At the Epicenter of a Navigational Nightmare
The streets in our neighborhood reflect the kind of short-sighted planning that many of us assume in our own lives; that or Dr. Suess was a member of the construction committee. I know this because my home is either the first home on Rollingwood Drive or the last home on Rollingwood Drive, but regardless of which view one takes – Woodland Valley Drive begins/ends just a few steps from my driveway. The kicker? We do not live on a corner.
Throughout the day, the kids and I watch from our table in the schoolroom as cars drive back and forth, and back and forth again, trying to figure out what happened to the rest of Rollingwood Drive, and how they ended up on Woodland Valley Drive, when absolutely no turns were made.
Without a “local” to help them navigate, they would never know to follow Woodland Valley Drive, take a right on Laurel Springs, and then take a left back on to Rollingwood Drive (but not a right, because that is East Lake Drive), they would drive in a strange corkscrew until they either gave up or ended up in front of our home once more. My friends still get lost, and they have been driving here for four years now.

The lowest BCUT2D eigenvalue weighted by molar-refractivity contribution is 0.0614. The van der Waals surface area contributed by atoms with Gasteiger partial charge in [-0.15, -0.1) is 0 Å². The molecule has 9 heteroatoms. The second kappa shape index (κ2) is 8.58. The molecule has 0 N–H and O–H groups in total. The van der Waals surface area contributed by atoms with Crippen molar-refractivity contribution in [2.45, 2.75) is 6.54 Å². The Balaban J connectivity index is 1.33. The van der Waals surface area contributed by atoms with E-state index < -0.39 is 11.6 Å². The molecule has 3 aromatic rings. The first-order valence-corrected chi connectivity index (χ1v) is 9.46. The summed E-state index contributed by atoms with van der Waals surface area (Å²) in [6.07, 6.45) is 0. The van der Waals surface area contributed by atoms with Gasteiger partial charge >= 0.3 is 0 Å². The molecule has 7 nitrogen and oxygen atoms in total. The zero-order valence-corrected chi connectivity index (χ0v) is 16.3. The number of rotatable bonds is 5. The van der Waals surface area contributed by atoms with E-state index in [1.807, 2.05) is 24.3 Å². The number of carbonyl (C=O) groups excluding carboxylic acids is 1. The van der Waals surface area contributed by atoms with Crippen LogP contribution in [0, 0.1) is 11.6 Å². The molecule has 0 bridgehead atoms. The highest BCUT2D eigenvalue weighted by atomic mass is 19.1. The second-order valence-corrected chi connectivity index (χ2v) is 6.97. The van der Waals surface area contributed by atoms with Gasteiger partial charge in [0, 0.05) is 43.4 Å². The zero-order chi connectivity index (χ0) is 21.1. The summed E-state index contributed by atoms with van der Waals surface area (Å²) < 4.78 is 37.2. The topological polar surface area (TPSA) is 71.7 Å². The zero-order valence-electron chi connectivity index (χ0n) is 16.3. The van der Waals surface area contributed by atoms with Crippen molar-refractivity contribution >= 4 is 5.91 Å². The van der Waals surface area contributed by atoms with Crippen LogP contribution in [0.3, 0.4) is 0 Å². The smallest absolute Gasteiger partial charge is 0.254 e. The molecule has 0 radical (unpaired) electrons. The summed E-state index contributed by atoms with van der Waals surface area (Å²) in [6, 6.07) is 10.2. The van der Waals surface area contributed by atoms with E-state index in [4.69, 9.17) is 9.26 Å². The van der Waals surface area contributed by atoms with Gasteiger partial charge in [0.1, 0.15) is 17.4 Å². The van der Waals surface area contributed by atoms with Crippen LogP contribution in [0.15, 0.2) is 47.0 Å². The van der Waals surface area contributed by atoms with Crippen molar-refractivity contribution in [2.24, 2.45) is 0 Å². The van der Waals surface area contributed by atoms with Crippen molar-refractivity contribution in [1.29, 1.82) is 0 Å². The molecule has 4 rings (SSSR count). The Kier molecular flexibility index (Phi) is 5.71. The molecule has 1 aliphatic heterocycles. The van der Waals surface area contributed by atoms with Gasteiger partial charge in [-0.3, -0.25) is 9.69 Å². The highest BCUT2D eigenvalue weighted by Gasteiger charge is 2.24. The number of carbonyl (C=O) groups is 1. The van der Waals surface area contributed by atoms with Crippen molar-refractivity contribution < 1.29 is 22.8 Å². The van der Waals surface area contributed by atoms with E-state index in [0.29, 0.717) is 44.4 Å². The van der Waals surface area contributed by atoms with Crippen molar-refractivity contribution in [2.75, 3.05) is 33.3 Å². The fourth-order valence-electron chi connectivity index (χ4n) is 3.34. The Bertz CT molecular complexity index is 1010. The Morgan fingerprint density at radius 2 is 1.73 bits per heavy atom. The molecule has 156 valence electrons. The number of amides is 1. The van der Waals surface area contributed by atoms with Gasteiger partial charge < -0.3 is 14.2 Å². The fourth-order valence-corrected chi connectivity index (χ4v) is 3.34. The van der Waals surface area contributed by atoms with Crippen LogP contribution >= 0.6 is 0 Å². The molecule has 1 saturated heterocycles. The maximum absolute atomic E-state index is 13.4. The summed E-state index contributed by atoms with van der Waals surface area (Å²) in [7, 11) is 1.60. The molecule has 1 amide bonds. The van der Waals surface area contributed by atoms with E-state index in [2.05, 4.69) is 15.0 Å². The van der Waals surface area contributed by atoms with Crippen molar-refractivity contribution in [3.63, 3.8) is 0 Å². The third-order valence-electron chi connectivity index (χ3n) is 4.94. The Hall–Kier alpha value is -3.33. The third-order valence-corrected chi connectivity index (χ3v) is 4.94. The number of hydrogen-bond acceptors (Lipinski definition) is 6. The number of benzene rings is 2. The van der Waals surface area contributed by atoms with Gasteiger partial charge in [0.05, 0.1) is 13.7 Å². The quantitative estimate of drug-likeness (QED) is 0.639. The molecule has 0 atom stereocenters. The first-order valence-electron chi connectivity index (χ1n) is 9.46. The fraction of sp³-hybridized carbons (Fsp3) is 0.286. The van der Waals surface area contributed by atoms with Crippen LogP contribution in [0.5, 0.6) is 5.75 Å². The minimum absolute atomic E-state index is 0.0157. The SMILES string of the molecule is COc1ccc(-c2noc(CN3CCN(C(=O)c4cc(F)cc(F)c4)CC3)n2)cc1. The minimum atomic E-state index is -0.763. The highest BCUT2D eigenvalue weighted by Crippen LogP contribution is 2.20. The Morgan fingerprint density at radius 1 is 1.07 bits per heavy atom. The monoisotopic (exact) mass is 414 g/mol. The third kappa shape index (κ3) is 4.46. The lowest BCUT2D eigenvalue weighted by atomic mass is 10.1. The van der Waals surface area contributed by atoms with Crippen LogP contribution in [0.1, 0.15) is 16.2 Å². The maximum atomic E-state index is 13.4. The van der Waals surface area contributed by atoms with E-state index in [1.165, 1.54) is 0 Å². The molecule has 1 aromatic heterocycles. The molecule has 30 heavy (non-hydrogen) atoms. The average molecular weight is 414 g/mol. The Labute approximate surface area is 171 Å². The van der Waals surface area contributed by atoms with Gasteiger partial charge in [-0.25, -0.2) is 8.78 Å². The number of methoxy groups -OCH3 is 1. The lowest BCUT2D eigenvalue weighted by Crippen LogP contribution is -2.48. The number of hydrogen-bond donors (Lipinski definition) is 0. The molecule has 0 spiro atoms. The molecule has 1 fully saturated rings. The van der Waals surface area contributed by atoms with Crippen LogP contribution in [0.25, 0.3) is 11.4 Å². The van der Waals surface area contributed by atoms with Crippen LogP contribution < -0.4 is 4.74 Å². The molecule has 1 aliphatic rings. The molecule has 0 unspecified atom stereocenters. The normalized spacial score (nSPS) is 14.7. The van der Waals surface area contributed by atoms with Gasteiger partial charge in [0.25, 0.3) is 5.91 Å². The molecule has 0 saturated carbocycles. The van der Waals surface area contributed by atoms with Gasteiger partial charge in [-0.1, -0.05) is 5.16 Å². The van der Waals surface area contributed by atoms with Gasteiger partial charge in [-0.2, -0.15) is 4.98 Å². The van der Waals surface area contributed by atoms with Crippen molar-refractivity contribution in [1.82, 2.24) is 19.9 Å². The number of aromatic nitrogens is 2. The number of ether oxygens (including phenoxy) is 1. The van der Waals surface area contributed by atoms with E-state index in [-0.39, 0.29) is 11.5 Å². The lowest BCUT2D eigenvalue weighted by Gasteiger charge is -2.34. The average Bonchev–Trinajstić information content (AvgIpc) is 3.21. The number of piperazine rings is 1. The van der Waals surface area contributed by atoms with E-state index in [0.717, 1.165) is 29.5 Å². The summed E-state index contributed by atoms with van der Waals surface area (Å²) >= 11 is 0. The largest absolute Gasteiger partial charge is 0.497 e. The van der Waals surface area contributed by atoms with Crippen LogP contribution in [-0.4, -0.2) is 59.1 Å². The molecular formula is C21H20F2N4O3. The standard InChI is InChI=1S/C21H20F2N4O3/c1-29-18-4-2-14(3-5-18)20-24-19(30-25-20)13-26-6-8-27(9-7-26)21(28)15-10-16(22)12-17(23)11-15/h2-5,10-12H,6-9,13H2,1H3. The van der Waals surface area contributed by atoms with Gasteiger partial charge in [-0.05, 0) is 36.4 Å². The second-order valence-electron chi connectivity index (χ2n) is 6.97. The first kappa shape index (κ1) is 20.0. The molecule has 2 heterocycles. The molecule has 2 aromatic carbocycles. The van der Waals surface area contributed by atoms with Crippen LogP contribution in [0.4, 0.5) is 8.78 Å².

Last year our member owned, and governed, neighborhood decided to clarify the street situation by strategically placing this sign in the green space to the left of our driveway. Now, instead of cars stopped in front of our home, they drive just a few more yards, stopping just beneath the new street sign, where they can be seen aggressively swiping their smart phones or laying hands on their Garmin while waiting for it to recompute.
Due to a recent drought, and the subsequent instability of trees and branches throughout our forested lots, our street signs’ relevancy factor took a downward turn for those of us living on Rollingwood Drive, with Woodland Valley Drive taking on more heavenly aspirations.
I daresay the signage is no less helpful than before – at least for others. Personally, I am thankful that, by their third or fourth time around, I have plenty of time to record the license plates of strange vehicles, and my zoom lens works magnificently through the front windows.
It is so nice living at the epicenter of a navigational nightmare.